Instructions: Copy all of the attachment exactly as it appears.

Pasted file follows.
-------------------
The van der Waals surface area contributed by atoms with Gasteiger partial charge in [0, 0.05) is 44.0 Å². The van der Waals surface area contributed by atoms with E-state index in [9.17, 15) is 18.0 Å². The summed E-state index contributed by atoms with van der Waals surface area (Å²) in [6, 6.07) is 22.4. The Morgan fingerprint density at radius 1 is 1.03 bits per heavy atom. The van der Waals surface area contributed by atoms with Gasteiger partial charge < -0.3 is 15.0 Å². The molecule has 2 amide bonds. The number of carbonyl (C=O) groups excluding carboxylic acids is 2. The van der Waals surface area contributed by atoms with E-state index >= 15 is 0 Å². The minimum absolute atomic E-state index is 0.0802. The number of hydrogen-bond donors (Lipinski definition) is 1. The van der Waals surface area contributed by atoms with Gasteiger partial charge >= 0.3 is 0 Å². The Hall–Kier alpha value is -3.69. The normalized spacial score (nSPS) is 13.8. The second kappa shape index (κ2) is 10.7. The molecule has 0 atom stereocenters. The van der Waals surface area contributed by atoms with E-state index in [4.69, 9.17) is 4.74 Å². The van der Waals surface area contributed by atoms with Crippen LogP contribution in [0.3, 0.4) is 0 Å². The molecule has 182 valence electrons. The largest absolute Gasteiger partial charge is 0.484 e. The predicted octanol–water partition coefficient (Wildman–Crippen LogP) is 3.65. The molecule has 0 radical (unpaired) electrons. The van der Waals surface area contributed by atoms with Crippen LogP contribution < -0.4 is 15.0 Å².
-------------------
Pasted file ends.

The van der Waals surface area contributed by atoms with Gasteiger partial charge in [0, 0.05) is 44.0 Å². The van der Waals surface area contributed by atoms with E-state index in [9.17, 15) is 18.0 Å². The summed E-state index contributed by atoms with van der Waals surface area (Å²) in [6, 6.07) is 22.4. The Morgan fingerprint density at radius 1 is 1.03 bits per heavy atom. The van der Waals surface area contributed by atoms with Gasteiger partial charge < -0.3 is 15.0 Å². The molecule has 2 amide bonds. The number of carbonyl (C=O) groups excluding carboxylic acids is 2. The van der Waals surface area contributed by atoms with E-state index >= 15 is 0 Å². The minimum absolute atomic E-state index is 0.0802. The number of hydrogen-bond donors (Lipinski definition) is 1. The van der Waals surface area contributed by atoms with Gasteiger partial charge >= 0.3 is 0 Å². The Hall–Kier alpha value is -3.69. The normalized spacial score (nSPS) is 13.8. The second kappa shape index (κ2) is 10.7. The molecule has 0 atom stereocenters. The van der Waals surface area contributed by atoms with E-state index in [4.69, 9.17) is 4.74 Å². The van der Waals surface area contributed by atoms with Crippen LogP contribution in [0.3, 0.4) is 0 Å². The molecule has 182 valence electrons. The largest absolute Gasteiger partial charge is 0.484 e. The predicted octanol–water partition coefficient (Wildman–Crippen LogP) is 3.65. The molecule has 0 radical (unpaired) electrons. The van der Waals surface area contributed by atoms with Crippen LogP contribution < -0.4 is 15.0 Å².